The Slovenian Constitutional Court has legalised same-sex marriage and adoptions with immediate effect after finding a law under which only heterosexual partners can marry and same-sex couples cannot adopt children to be in contravention of the constitutional ban on discrimination.
The court gives the National Assembly six months to amend the law accordingly, but until the law is amended its ruling stands as the law and means that marriage is a union between two persons regardless of gender, and same-sex partners living in a civil partnership may adopt a child together under the same conditions as married spouses.
Referring to marriage, it says discrimination against same-sex couples "cannot be justified with the traditional meaning of marriage as a union between a man and a woman, nor with special protection of family."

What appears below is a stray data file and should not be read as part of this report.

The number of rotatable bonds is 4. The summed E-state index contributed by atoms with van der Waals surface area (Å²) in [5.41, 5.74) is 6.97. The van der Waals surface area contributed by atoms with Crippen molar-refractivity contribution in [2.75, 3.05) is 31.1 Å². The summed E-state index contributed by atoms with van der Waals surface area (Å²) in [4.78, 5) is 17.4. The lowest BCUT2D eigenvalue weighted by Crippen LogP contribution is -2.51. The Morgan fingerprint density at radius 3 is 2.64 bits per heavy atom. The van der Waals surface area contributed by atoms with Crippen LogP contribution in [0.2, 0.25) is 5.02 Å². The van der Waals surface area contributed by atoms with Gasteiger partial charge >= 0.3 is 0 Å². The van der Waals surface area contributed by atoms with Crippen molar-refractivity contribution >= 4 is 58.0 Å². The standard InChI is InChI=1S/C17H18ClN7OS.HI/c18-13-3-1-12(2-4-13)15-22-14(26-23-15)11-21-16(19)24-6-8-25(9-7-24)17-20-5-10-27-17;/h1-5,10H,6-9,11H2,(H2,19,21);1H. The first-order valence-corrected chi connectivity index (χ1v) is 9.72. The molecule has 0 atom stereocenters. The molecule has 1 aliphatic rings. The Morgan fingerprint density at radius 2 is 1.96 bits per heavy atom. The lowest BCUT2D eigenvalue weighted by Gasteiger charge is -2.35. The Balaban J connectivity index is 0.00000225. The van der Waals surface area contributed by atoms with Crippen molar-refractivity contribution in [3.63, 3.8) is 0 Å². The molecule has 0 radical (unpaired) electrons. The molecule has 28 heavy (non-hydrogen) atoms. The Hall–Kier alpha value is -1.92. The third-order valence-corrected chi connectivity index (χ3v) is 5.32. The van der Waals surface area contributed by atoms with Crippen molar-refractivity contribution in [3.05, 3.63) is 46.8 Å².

The decision "does not diminish the importance of traditional marriage as a union of a man and a woman, nor does it change conditions under which persons of the opposite sex marry. All it means is that same-sex partners can now marry just like heterosexual partners can."
The court uses a similar argument for same-sex adoptions as it notes that same-sex couples have already been allowed to adopt each other's children.
The ban on same-sex adoptions cannot be justified with the objective of maximum benefit for children since "an absolute ban ... is not a suitable means to achieve this end."
Slovenia rejected same-sex marriage in a referendum in 2015